The Venerable Prochorus, the Orach-eater

Prochorus was a miracle-worker of the Monastery of the Kiev Caves. He is called the orach-eater because, during the time that he lived in the Monastery of the Caves, he did not taste bread. Instead, he fed on orach, mixing it in his own way, and from it he prepared a type of bread. Whenever he would give someone his orach bread with a blessing, the bread tasted sweet, as though prepared from honey. If, however, someone stole the bread, it was as bitter as wormwood. One time, when there was a shortage of salt in Russia, Prochorus distributed ashes to the people in place of salt. The ashes that he distributed with his blessing were as salt; however, the ashes that people took on their own remained ordinary ashes. Prince Svyatopolk ordered that all the ashes from Prochorus’s cell be taken to his palace with neither the permission nor the blessing of the monk. When the ashes were removed, those who tasted them were convinced that they were ashes and not salt. Then Prochorus told the people who came to him for salt to go to the emperor’s palace and, when the prince threw the ashes out of his palace, to take them and carry them home for salt. The people did so, and again the ashes were salt. Having become convinced, the prince himself was filled with respect and love toward the holy man. When Prochorus died in the year 1107, the prince, with his own hands, placed him in the tomb alongside the great Russian saints, Anthony and Theodosius.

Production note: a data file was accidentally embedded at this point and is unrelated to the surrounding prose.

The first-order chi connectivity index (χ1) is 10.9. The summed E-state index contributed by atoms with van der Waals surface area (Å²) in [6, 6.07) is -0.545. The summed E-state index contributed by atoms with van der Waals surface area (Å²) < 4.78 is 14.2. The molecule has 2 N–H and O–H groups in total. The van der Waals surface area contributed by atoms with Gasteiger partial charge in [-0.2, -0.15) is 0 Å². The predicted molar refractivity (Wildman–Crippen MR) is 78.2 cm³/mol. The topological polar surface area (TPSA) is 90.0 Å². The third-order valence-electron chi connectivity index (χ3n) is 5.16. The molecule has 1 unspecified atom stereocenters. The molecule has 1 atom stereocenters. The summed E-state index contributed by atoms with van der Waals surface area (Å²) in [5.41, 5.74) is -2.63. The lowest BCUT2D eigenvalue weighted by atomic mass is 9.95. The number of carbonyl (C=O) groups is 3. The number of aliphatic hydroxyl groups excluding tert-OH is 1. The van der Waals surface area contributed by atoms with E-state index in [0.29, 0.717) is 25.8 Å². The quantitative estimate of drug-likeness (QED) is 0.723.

HYMN OF PRAISE: Saint Charalampus

The inexperienced sword was brandished over Charalampus,
only to be lowered!

The saint knelt and raised a petition to God:
“O Lord, release them!

Absolve the sins of all sinful men;
have mercy again.

Bless their labor and grant abundant fruit
to the fields.

Let them have everything; they are flesh and blood;
let them sing to Thee.

Oh, grant them health, health and joy;
let them remember Thee!

Drive away every evil, save them from misery,
have mercy on them all,

And after death take their souls to Paradise.
Lord have mercy!

Whoever prays to Thee
and mentions my name,

 Because of my suffering, help him, O God,
help him for my sake!”

Then came a voice from heaven: “I accept your prayer;
now render Me your soul!”

The saint released his soul and flew to Paradise,
before the falling of the sword!